A two-state effort to retrace the North and South Carolina state line is just about complete — with only 31 miles of the 334-mile border left to mark.
State Senator Wes Hayes (R-Rock Hill) serves on the Joint Boundary Commission, and he says the borders in Dillon, Marlboro and Horry counties are all that’s left to be retraced and the work needs to move along.
“The longer you delay this the more complicated it gets. A lot of the area between the two states are developing and the developers and the surveyors and others aren’t exactly sure where that state line is and the sooner we pin it down the better it will for people to know for sure what state they are in,” says Hayes.
Hayes says the border is being marked and surveyed within a centimeter.
“The problem was is that when they first drew the state lines they marked it was by notching it in trees. Those trees are long gone,” says Hayes. “The way we’ve had to go back and find exactly where the line was is off of the deeds that were drawn off the state line when the trees were still in effect, and those deeds were marked with corner stakes.”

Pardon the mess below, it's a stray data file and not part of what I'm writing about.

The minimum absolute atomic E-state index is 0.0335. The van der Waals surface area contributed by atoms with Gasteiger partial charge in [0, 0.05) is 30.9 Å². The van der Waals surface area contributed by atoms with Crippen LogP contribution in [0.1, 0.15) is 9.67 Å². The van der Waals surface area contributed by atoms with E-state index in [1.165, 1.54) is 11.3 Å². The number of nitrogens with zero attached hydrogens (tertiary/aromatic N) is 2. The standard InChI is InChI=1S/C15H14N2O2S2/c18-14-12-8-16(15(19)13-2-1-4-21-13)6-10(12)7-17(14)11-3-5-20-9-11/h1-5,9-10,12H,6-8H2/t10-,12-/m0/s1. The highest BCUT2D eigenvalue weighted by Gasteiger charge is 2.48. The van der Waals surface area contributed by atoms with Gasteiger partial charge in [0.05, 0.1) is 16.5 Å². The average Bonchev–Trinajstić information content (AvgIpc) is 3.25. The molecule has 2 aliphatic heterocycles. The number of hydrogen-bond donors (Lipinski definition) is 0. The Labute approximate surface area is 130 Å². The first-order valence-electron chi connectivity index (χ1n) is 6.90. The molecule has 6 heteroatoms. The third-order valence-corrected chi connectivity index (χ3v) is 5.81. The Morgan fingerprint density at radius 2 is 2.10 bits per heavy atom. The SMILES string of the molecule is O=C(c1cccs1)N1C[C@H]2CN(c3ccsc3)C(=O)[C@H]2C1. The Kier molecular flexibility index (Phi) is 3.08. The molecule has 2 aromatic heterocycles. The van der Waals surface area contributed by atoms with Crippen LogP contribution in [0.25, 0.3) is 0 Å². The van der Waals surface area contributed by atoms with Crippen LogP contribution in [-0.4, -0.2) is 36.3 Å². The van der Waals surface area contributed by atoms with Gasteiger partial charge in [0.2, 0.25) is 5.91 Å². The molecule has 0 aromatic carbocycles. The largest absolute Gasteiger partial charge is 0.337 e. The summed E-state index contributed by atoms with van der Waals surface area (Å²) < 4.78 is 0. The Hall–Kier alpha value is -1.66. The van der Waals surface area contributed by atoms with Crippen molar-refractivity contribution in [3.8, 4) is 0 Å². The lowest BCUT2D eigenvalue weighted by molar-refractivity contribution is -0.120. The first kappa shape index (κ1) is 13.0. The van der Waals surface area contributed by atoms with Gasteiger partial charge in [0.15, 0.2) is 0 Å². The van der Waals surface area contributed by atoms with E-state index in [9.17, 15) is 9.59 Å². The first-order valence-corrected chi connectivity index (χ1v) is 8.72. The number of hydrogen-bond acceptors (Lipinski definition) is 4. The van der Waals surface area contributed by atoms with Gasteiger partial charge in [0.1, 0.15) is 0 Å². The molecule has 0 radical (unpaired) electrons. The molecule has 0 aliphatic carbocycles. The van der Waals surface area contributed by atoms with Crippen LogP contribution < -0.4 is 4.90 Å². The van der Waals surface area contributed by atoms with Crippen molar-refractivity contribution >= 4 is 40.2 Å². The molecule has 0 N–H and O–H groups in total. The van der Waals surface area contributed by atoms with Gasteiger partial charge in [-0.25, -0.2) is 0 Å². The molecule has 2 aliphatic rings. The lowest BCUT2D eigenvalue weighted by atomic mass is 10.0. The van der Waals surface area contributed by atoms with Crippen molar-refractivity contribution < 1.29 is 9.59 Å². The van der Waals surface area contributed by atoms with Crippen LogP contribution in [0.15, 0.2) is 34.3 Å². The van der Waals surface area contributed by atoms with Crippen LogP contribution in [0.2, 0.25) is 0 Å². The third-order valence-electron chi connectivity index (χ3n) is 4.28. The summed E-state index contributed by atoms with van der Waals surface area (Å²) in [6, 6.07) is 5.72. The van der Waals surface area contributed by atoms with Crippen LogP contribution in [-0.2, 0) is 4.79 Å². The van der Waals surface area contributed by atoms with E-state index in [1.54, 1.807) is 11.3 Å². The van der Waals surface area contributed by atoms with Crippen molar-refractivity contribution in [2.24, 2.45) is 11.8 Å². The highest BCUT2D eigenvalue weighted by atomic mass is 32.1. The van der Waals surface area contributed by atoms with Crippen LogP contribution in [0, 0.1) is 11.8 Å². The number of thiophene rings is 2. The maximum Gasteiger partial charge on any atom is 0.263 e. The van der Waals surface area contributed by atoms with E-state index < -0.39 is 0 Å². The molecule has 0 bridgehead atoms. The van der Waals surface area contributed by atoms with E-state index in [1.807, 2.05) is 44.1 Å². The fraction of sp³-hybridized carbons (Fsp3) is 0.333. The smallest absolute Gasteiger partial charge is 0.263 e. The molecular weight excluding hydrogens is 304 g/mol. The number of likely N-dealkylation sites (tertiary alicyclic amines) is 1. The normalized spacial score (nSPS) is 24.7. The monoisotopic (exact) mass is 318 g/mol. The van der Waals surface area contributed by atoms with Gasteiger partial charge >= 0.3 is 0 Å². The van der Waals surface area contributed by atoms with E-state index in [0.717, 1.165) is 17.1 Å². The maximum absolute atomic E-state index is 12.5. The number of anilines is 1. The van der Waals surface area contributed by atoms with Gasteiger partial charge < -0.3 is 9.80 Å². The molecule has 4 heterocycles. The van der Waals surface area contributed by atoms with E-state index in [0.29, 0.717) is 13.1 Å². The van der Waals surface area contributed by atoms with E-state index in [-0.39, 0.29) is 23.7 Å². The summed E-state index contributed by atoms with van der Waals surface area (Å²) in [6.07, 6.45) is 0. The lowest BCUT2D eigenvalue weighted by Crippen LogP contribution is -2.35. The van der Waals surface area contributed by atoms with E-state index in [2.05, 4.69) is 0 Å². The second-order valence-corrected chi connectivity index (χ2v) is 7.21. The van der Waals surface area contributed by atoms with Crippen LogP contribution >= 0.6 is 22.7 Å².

Hayes says once the entire border between the Carolinas is retraced, both states will need to pass legislation mitigating the additional taxes that will have to be paid by people and businesses who thought they were in one state but actually were in the other state.
“There are going to be a number of people affected so we may have to pass legislation in both states to try and protect those people the best we can, Constitutionally, from having taxes go up, or kids have to go to different schools, or not being able to vote in one area,” says Hayes.
That legislation, Hayes says, is not likely to be introduced until 2014.
First reported by Andrew Kiel, WRHI in Rock Hill